Mention the phrase ‘fast fashion’ and most people will think of a cheap high street t-shirt with a predictable country listed on the inside label: China.
But increasingly, observant consumers are finding a new collection of countries on the label of their fast fashion clothing – countries that are a lot closer to home, such as Turkey and other Eastern European countries. This phenomenon is called ‘nearshoring’.
Why, in a world of innovation, globalization and changing consumer demands, are retailers choosing to move production closer to home?
Shortening time to market
The supply chain of the fashion industry is highly complex due to consumers expecting catwalk looks on the high street within weeks. Retailers need to be selling ultra-fast fashion, so are looking towards nearshoring in order to increase distribution speed. Zara, a Spanish retailer, make 60% of their clothes in Spain or surrounding countries. This strategic move allows the chain to frequently restock its stores and respond to an ever-changing market, with staff constantly reporting back on top-selling styles to scale. Being able to alter production within 2 weeks gives brands a competitive advantage over retailers that must provide a 6 week lead time to Asian factories, and then wait another 30 days for their goods to be transported.
Pairing nearshoring with automation in local factories has additional benefits. One estimate suggests that automation can increase speed to market, as new technology such as 3D printers and robots are up to 70% more efficient than workers. There’s been limited investment in this technology so far, as the industry is traditionally labour-intensive, so investing early will give retailers a competitive advantage. Adidas is one of the first companies to open a fully automated factory in Germany, aptly named ‘speed factory’.
Low labour costs have traditionally been a key reason why many fashion retailers choose to import their goods from China. However, the minimum wage in China is increasing at a faster rate than the global average. 15 years ago, Chinese labour was 90% cheaper than the US; now it is only 65%. Whilst labour costs are still more expensive in Europe, when paired with productivity, the cost difference is becoming marginal and automation should offset any increases in labour cost.
Global uncertainty around tariffs, stemming from the US-China trade war is another reason why retailers such as Puma are deciding to move away from a heavy reliance on foreign production. Tariffs on fashion items equated to $74 billion in 2018 for the G20 countries, an increase of 60% from 2017. In the US, a pair of jeans, including 30-day freight and tariff charges, costs $12.04 a pair when made in China. Making that same pair of jeans in Mexico costs just $10.57. It seems a no-brainer to purchase stock from a cheaper, less volatile and closer factory!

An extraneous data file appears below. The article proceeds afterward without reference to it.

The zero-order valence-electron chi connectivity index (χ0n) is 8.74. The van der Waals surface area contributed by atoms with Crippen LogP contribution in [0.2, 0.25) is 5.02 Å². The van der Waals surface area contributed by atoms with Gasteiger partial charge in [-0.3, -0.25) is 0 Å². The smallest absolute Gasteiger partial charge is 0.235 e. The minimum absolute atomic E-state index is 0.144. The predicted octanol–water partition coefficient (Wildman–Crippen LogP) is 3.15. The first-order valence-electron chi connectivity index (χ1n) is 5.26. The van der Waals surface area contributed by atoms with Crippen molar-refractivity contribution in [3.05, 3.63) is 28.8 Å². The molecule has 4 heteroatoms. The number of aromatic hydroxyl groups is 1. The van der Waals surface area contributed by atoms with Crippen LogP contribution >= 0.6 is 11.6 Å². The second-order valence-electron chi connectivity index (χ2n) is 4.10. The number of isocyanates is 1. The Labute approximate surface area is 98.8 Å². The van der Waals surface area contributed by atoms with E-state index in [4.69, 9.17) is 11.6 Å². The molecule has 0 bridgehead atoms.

Creating a circular transparent supply chain
Lack of transparency and sustainability in the supply chain is another major issue for retailers, as it affects customer loyalty. Nearly half of millennials say they want to know about the product supply chain before they buy and currently, it is difficult for retailers to fully track the supply chain due to fragmentation across multiple countries.
Reducing labour reduces the risk of poor working conditions in factories where you have limited control of the operating model – a good example being the collapse of Rana Plaza factory in Bangladesh which killed 1100 people and prompted condemnation of brands including Gap and H&M for profiting from modern slavery.
By bringing production closer to home and investing in advanced technologies, manufacturers will become less wasteful and more sustainable by reducing overproduction and decreasing transport emissions. 13% of the global fashion market, including Nike and Gap have made sustainability part of their business philosophy and have set ambitious targets for 2020. The drive towards sustainability has truly been a fashion revolution and reaching the 2020 sustainability goals are unattainable without strategies such as nearshoring and automation.
4C Associates have significant expertise in helping companies actualize cost savings, be it through freight and tariffs when nearshoring plans are in play, or in the way companies manage their manufacturing process. In addition, 4C has helped transformed businesses, to better operationalize their sustainable sourcing and manage their inventory. If you’d like to find out more about how we can help, please contact one of our team.